We offer the following suggestions from the Bookwagon bookshop as possible bedtime read aloud titles:-

For younger, pre-school, infant readers, we include:-

Can I Come Too?

Goodnight Everyone

The Mouse Who Ate the Moon

Mouse House

Grandad’s Secret Giant

Harris Finds His Feet   

A Great Big Cuddle Poems for the Very Young

For younger, school age readers, we include:-

The Tale of Angelino Brown

Mostly Mary: A Mary Plain Adventure

The World is Not a Rectangle

Odd and the Frost Giants

Extra Yarn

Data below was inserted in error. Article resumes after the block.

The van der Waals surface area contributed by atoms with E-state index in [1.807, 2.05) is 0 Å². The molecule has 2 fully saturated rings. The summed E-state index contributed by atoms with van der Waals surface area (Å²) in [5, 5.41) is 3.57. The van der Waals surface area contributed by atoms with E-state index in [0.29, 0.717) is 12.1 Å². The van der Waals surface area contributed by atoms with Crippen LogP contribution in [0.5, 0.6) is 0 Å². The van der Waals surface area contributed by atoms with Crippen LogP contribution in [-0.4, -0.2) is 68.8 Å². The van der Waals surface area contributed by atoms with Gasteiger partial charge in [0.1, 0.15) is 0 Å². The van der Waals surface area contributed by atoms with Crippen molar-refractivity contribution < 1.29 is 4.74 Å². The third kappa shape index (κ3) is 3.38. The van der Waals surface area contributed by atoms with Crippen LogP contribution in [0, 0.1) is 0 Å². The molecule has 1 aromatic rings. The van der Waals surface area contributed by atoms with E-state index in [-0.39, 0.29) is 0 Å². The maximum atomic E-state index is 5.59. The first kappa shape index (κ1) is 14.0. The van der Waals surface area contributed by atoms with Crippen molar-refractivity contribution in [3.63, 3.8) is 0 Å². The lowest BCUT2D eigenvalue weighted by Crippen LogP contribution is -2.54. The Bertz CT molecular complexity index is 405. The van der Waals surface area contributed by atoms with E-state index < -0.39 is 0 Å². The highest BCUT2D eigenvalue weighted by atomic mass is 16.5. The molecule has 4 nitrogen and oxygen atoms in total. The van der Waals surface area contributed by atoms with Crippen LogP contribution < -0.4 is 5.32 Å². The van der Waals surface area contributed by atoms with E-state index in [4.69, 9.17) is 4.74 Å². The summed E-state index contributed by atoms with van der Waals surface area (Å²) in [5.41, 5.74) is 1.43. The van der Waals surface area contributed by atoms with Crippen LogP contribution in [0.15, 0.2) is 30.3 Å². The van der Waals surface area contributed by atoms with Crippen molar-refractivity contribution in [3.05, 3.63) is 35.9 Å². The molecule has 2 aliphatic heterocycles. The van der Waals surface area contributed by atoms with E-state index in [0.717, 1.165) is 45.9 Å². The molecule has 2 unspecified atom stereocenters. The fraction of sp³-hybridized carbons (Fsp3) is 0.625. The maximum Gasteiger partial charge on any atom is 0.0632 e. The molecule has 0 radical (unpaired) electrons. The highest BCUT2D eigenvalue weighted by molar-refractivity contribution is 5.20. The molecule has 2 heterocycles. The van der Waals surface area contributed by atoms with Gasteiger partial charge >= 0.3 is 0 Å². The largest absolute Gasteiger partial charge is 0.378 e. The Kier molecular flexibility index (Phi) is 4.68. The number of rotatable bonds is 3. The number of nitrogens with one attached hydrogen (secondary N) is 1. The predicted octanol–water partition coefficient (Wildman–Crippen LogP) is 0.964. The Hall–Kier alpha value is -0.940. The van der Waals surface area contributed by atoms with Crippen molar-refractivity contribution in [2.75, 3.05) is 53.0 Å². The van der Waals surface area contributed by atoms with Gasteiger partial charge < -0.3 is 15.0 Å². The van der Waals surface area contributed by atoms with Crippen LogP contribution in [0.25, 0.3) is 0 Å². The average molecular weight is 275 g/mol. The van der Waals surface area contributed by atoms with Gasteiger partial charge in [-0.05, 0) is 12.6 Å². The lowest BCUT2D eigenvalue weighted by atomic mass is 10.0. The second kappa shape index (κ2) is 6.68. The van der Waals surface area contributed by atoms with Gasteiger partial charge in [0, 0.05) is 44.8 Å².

My Dog Mouse

The Emperor’s Nightingale and Other Feathery Tales

Good Dog McTavish

For older, school age readers, we include:-

Wolf Hollow

The Unforgotten Coat

The Silver Donkey  

The Poet’s Dog

All the Things that Could Go Wrong    


A Story Like the Wind   

For older, teen readers, we include:-


Maggot Moon

The Princess Bride

Salt to the Sea

Orbiting Jupiter

Mr Bookwagon has just enquired, ‘So when do children STOP being read to?’ My response is that offered by many other educators, researchers and those in the world of children’s books- ‘They will let you know.’

What I have learned is that when that sad day arrives, you will grieve more than the reader whom you have enabled. You will recall the titles, the words and writers, but most of all you, you will remember the closeness.

Happy reading.